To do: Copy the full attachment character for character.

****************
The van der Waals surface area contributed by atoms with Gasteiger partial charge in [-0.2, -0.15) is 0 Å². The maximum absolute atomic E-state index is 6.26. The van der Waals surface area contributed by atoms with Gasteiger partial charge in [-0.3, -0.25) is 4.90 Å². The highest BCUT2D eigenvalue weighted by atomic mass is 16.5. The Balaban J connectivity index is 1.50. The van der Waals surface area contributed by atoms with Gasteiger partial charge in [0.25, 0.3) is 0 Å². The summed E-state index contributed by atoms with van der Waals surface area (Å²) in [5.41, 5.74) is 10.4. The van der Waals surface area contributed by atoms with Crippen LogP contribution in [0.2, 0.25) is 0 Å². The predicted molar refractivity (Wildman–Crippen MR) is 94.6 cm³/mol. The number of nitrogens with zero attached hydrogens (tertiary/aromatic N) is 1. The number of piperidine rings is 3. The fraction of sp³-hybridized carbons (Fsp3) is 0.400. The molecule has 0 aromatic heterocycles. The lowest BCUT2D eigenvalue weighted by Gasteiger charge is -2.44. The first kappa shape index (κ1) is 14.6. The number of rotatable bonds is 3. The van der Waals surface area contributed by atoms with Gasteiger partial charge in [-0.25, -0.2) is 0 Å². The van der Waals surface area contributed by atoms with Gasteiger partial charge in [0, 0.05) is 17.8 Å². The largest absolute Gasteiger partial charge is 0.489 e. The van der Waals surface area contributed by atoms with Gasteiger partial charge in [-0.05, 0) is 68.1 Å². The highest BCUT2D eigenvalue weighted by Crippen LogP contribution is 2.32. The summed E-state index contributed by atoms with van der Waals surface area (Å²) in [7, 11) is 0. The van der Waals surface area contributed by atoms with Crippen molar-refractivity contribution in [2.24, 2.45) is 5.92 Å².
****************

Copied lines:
The van der Waals surface area contributed by atoms with Gasteiger partial charge in [-0.2, -0.15) is 0 Å². The maximum absolute atomic E-state index is 6.26. The van der Waals surface area contributed by atoms with Gasteiger partial charge in [-0.3, -0.25) is 4.90 Å². The highest BCUT2D eigenvalue weighted by atomic mass is 16.5. The Balaban J connectivity index is 1.50. The van der Waals surface area contributed by atoms with Gasteiger partial charge in [0.25, 0.3) is 0 Å². The summed E-state index contributed by atoms with van der Waals surface area (Å²) in [5.41, 5.74) is 10.4. The van der Waals surface area contributed by atoms with Crippen LogP contribution in [0.2, 0.25) is 0 Å². The predicted molar refractivity (Wildman–Crippen MR) is 94.6 cm³/mol. The number of nitrogens with zero attached hydrogens (tertiary/aromatic N) is 1. The number of piperidine rings is 3. The fraction of sp³-hybridized carbons (Fsp3) is 0.400. The molecule has 0 aromatic heterocycles. The lowest BCUT2D eigenvalue weighted by Gasteiger charge is -2.44. The first kappa shape index (κ1) is 14.6. The number of rotatable bonds is 3. The van der Waals surface area contributed by atoms with Gasteiger partial charge in [-0.25, -0.2) is 0 Å². The van der Waals surface area contributed by atoms with Gasteiger partial charge in [0, 0.05) is 17.8 Å². The largest absolute Gasteiger partial charge is 0.489 e. The van der Waals surface area contributed by atoms with Gasteiger partial charge in [-0.05, 0) is 68.1 Å². The highest BCUT2D eigenvalue weighted by Crippen LogP contribution is 2.32. The summed E-state index contributed by atoms with van der Waals surface area (Å²) in [7, 11) is 0. The van der Waals surface area contributed by atoms with Crippen molar-refractivity contribution in [2.24, 2.45) is 5.92 Å².